Parents lie.

It was late one night. Raining. Cold. I was five. My parents said everything was going to be fine. Parents lie.

That must have been the first time I came across the concept of lying. I guess in this case it was a white lie.

It’s going to fine.

They kept repeating it. Over and over. Till it became a meaningless slogan. An echo with no emotion.

Father packed his bags over the next couple of days. Slowly. Taking his time to make sure everything was in order. He’s only paused to hold my mother close as she wept.

I’d hide under my bed. Sometimes I’d see his feet in the doorway. He’s lean down and his face swallowed my vision.

You okay champ?


If you want to talk...


And then he’d leave.

We had our last dinner together on the Sunday. Mother made us say grace. Her hands held my father’s. Tight. My sister’s hand held mine, who I turn held my mother’s.

Our heads bowed as my sister gave thanks for the meal that lay before us.

My father squeezed my hand softly, and I looked up. He winked at me and we said amen.

The next morning we all got up early to join him at the train station. The place was busy with tears and strong brows. Men with packs slung over there shoulders.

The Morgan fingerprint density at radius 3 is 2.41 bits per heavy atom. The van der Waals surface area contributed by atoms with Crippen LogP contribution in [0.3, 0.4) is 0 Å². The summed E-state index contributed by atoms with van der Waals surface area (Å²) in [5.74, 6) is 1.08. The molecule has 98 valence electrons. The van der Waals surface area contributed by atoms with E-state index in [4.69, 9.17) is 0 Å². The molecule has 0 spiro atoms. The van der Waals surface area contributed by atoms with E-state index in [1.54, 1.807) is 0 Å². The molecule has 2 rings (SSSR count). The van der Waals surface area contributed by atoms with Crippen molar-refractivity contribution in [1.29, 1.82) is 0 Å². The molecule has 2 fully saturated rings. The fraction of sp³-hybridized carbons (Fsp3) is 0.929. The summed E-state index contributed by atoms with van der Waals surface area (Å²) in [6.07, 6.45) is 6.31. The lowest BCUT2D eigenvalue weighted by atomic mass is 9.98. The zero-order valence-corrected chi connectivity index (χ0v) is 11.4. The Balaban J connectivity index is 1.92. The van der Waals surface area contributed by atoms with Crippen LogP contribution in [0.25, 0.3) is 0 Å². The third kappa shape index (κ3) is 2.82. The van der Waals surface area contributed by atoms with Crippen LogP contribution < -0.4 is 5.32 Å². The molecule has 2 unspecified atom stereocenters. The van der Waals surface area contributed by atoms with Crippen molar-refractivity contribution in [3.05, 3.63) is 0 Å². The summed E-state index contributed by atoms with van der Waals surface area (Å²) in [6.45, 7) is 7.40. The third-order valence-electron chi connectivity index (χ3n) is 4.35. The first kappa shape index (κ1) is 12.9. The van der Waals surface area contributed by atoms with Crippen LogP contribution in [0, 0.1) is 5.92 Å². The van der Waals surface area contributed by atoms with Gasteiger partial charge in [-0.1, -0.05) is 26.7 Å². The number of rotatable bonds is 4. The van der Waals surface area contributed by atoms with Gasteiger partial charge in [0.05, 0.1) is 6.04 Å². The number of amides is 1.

It’ll be fine

I’ll be back before you know it

I’ll bring you back a stone from the beaches

For your collection

He hugged my mother one last time. Kisses my sister on the forehead.

Finally he kneeled down in front of me. My eyes were glued to my feet. He drew my head to his gaze. He began to start speaking, but the words trailed off.

In that silence, instead, he stared at me. He didn’t say any words, no final goodbyes. He just smiled, and I smiled back. Cause I knew that we didn’t cry. We didn’t show emotion. My grandfather hadn’t when he’d been sent off. His father before as well.

He drew me close one last time, and boarded the train. We waved amidst the crowd. Mother was worried he would lose us. As the carriage drew away, he never took his eyes from us. Mother broke down in my sisters arms. I stood still, and wished I’d said something. Anything.

He was brought back the following year. His eyes closed. His smile faded.

It’ll all be fine, they said.

Parents lie.

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